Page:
I can't spend more than $4 on a loaf of bread and often just make my own. Of course it barely makes a difference because it's not like saving $2 on bread is going to make my tuition or rent suddenly bearable, but if all bread were $6, I wouldn't be buying it at all.

I think in isolation it would probably be fine.  That difference is kind of dwarfed by the combined cost of everything else.  But if you consider that as a scale-up that's applied to all groceries across the board it would be a huge.  What does a big baguette (French revolution full circle) typically cost?  I am thinking like 2.50-3.00.  The fact that I have to think about it betrays my privilege.

Re: We could use a guillotine sticky
Reply #18
The fact that these people are embarrassed about their actual money and spending habits is pretty telling.

  • meepmeep
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  • zombiecat queen
Re: We could use a guillotine sticky
Reply #19
I can't spend more than $4 on a loaf of bread and often just make my own. Of course it barely makes a difference because it's not like saving $2 on bread is going to make my tuition or rent suddenly bearable, but if all bread were $6, I wouldn't be buying it at all.

I think in isolation it would probably be fine.  That difference is kind of dwarfed by the combined cost of everything else.  But if you consider that as a scale-up that's applied to all groceries across the board it would be a huge.  What does a big baguette (French revolution full circle) typically cost?  I am thinking like 2.50-3.00.  The fact that I have to think about it betrays my privilege.

Well, yeah, that's the thing. If you're willing to buy bread that's twice as expensive, you're probably buying all the other shit that's also twice as expensive. They're probably spending two months' worth of my grocery money in one week's worth of food.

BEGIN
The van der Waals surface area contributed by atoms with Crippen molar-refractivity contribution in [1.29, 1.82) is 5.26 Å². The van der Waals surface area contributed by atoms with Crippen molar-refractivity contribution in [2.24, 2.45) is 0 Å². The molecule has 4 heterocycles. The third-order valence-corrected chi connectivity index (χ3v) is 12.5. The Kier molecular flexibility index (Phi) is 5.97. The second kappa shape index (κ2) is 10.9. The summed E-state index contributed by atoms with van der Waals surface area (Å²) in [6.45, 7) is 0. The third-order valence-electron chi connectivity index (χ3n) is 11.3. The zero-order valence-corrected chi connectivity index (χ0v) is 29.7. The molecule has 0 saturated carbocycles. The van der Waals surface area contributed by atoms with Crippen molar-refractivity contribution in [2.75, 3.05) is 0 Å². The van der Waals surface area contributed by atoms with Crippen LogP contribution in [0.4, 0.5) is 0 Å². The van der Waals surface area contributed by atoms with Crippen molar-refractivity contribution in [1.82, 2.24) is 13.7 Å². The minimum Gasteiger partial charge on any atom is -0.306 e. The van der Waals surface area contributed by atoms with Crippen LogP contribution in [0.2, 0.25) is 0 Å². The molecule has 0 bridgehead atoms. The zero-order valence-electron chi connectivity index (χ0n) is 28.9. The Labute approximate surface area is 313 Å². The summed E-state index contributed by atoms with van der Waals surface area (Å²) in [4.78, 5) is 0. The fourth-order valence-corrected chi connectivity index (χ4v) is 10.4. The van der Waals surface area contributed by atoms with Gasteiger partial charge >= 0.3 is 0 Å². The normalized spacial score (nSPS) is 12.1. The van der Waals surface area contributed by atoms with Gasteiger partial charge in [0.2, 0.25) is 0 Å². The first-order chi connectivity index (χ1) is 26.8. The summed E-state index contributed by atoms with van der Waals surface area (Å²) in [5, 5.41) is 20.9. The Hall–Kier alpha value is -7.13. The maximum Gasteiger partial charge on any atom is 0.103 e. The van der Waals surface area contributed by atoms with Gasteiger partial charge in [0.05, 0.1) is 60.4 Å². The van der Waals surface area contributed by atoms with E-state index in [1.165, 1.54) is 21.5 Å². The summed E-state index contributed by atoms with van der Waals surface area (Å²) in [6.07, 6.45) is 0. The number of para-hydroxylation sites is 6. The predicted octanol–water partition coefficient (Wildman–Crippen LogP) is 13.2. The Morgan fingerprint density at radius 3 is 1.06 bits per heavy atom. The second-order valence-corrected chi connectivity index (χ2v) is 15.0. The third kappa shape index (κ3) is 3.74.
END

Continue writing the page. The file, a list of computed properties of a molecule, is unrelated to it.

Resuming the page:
The fact that these people are embarrassed about their actual money and spending habits is pretty telling.

Right, like if you're ashamed of the $6 price tag on the bread, how much are you actually paying your housekeeper whose feelings you're worried about? If it's embarrassing to be so rich, I think I can help them out with that. :v:

Re: We could use a guillotine sticky
Reply #20

Re: We could use a guillotine sticky
Reply #21
But it is correct that 1.00 bread is garbage.  I don't think it is a "rich" thing (by U.S. standards) to not buy wonder bread.  Then throw in all the dumb gluten free, gmo labeling kind of shit and I don't think 6.00 is obscene.  A separate and more important issue is the fact that groceries are goddamn expensive and shitty middle class and rich people exacerbate that.

Yeah. If you start comparing across the board it gets really shocking really fast. A loaf of bread in europe that is equivalent to one of those $4-6 loafs of bread in the US runs a euro or two. A piece of cheese that costs a euro or two in Italy or France will cost you $11-12 USD. Some of this is due to import costs, but not all of it it. Domestic produce is extremely expensive. Meat is a little cheaper, but even "staple" meats like ground beef and chicken have shot up in recent years.

The problem isn't that rich people spend too much on food. The issue is that the standards by which we judge what is enough money to live on have dropped so far that we're okay with families living off of easymac, ramen, and wonderbread.

Re: We could use a guillotine sticky
Reply #22
I wonder how the book is.  http://press.princeton.edu/titles/11096.html


A university press book that costs less than $200? I don't believe it.

  • RAFH
  • Have a life, already.
Re: We could use a guillotine sticky
Reply #23
i like this focus on bread quality in the guillotine thread tbh
Hey, when they aren't slicing assholes, they can be slicing bread.
Are we there yet?

  • Bilirubin
  • Ain't nothing ta fuck wit'
Re: We could use a guillotine sticky
Reply #24
Quote
They worried about how to raise children who would themselves be "good people" rather than entitled brats. The context of New York City, especially its private schools, heightened their fear that their kids would never encounter the "real world," or have "fluency outside the bubble," in the words of one inheritor. Another woman told me about a child she knew of whose father had taken the family on a $10,000 vacation; afterward the child had said, "It was great, but next time we fly private like everyone else."

Raise the death tax to 100%